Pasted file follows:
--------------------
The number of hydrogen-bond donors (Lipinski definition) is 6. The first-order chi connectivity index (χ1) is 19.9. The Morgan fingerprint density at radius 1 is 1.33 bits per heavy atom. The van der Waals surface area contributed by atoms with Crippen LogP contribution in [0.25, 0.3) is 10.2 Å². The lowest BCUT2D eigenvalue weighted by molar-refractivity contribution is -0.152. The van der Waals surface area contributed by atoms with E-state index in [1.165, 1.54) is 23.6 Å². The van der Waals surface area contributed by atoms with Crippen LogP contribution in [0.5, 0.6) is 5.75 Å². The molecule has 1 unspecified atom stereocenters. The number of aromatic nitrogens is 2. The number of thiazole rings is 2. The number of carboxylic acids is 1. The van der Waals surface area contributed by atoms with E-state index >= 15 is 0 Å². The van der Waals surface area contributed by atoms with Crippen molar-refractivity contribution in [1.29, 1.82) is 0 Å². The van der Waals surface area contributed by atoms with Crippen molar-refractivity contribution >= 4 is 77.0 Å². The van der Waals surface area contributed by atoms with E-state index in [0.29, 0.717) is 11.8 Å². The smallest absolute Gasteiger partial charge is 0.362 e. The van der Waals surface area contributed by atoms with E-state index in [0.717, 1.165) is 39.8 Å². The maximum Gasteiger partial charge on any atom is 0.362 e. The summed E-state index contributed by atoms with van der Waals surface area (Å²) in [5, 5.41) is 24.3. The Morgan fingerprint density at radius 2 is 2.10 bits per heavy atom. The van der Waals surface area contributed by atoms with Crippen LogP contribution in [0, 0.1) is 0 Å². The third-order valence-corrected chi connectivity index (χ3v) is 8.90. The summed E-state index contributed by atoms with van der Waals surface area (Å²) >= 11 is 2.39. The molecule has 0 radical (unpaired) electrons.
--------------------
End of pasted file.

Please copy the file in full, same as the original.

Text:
The number of hydrogen-bond donors (Lipinski definition) is 6. The first-order chi connectivity index (χ1) is 19.9. The Morgan fingerprint density at radius 1 is 1.33 bits per heavy atom. The van der Waals surface area contributed by atoms with Crippen LogP contribution in [0.25, 0.3) is 10.2 Å². The lowest BCUT2D eigenvalue weighted by molar-refractivity contribution is -0.152. The van der Waals surface area contributed by atoms with E-state index in [1.165, 1.54) is 23.6 Å². The van der Waals surface area contributed by atoms with Crippen LogP contribution in [0.5, 0.6) is 5.75 Å². The molecule has 1 unspecified atom stereocenters. The number of aromatic nitrogens is 2. The number of thiazole rings is 2. The number of carboxylic acids is 1. The van der Waals surface area contributed by atoms with E-state index >= 15 is 0 Å². The van der Waals surface area contributed by atoms with Crippen molar-refractivity contribution in [1.29, 1.82) is 0 Å². The van der Waals surface area contributed by atoms with Crippen molar-refractivity contribution >= 4 is 77.0 Å². The van der Waals surface area contributed by atoms with E-state index in [0.29, 0.717) is 11.8 Å². The smallest absolute Gasteiger partial charge is 0.362 e. The van der Waals surface area contributed by atoms with E-state index in [0.717, 1.165) is 39.8 Å². The maximum Gasteiger partial charge on any atom is 0.362 e. The summed E-state index contributed by atoms with van der Waals surface area (Å²) in [5, 5.41) is 24.3. The Morgan fingerprint density at radius 2 is 2.10 bits per heavy atom. The van der Waals surface area contributed by atoms with Crippen LogP contribution in [0, 0.1) is 0 Å². The third-order valence-corrected chi connectivity index (χ3v) is 8.90. The summed E-state index contributed by atoms with van der Waals surface area (Å²) >= 11 is 2.39. The molecule has 0 radical (unpaired) electrons.